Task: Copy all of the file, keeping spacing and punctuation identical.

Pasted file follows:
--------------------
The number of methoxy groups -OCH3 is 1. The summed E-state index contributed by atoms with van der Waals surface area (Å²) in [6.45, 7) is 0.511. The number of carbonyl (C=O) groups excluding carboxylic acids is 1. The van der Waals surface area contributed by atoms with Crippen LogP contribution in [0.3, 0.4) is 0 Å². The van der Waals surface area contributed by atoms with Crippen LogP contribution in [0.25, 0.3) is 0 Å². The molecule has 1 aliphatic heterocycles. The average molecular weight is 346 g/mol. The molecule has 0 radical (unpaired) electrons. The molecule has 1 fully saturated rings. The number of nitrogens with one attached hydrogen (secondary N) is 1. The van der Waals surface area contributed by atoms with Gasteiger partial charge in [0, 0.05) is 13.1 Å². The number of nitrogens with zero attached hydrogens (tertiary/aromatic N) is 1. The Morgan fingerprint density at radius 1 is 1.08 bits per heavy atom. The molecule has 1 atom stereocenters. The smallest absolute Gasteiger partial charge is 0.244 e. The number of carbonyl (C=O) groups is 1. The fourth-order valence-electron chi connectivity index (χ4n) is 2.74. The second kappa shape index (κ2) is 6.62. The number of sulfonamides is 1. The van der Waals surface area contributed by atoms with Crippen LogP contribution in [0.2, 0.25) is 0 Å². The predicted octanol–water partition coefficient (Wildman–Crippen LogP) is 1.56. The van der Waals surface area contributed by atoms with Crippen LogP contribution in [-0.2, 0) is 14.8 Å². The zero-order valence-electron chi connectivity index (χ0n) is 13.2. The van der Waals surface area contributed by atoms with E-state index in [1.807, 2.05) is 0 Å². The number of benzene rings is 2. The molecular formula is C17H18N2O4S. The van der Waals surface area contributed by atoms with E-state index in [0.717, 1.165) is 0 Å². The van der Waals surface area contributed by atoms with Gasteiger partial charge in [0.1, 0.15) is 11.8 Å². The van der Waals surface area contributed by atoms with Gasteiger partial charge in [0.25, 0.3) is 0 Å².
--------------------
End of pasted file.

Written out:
The number of methoxy groups -OCH3 is 1. The summed E-state index contributed by atoms with van der Waals surface area (Å²) in [6.45, 7) is 0.511. The number of carbonyl (C=O) groups excluding carboxylic acids is 1. The van der Waals surface area contributed by atoms with Crippen LogP contribution in [0.3, 0.4) is 0 Å². The van der Waals surface area contributed by atoms with Crippen LogP contribution in [0.25, 0.3) is 0 Å². The molecule has 1 aliphatic heterocycles. The average molecular weight is 346 g/mol. The molecule has 0 radical (unpaired) electrons. The molecule has 1 fully saturated rings. The number of nitrogens with one attached hydrogen (secondary N) is 1. The van der Waals surface area contributed by atoms with Gasteiger partial charge in [0, 0.05) is 13.1 Å². The number of nitrogens with zero attached hydrogens (tertiary/aromatic N) is 1. The Morgan fingerprint density at radius 1 is 1.08 bits per heavy atom. The molecule has 1 atom stereocenters. The smallest absolute Gasteiger partial charge is 0.244 e. The number of carbonyl (C=O) groups is 1. The fourth-order valence-electron chi connectivity index (χ4n) is 2.74. The second kappa shape index (κ2) is 6.62. The number of sulfonamides is 1. The van der Waals surface area contributed by atoms with Crippen LogP contribution in [0.2, 0.25) is 0 Å². The predicted octanol–water partition coefficient (Wildman–Crippen LogP) is 1.56. The van der Waals surface area contributed by atoms with Crippen LogP contribution in [-0.2, 0) is 14.8 Å². The zero-order valence-electron chi connectivity index (χ0n) is 13.2. The van der Waals surface area contributed by atoms with E-state index in [1.807, 2.05) is 0 Å². The number of benzene rings is 2. The molecular formula is C17H18N2O4S. The van der Waals surface area contributed by atoms with E-state index in [0.717, 1.165) is 0 Å². The van der Waals surface area contributed by atoms with Gasteiger partial charge in [0.1, 0.15) is 11.8 Å². The van der Waals surface area contributed by atoms with Gasteiger partial charge in [0.25, 0.3) is 0 Å².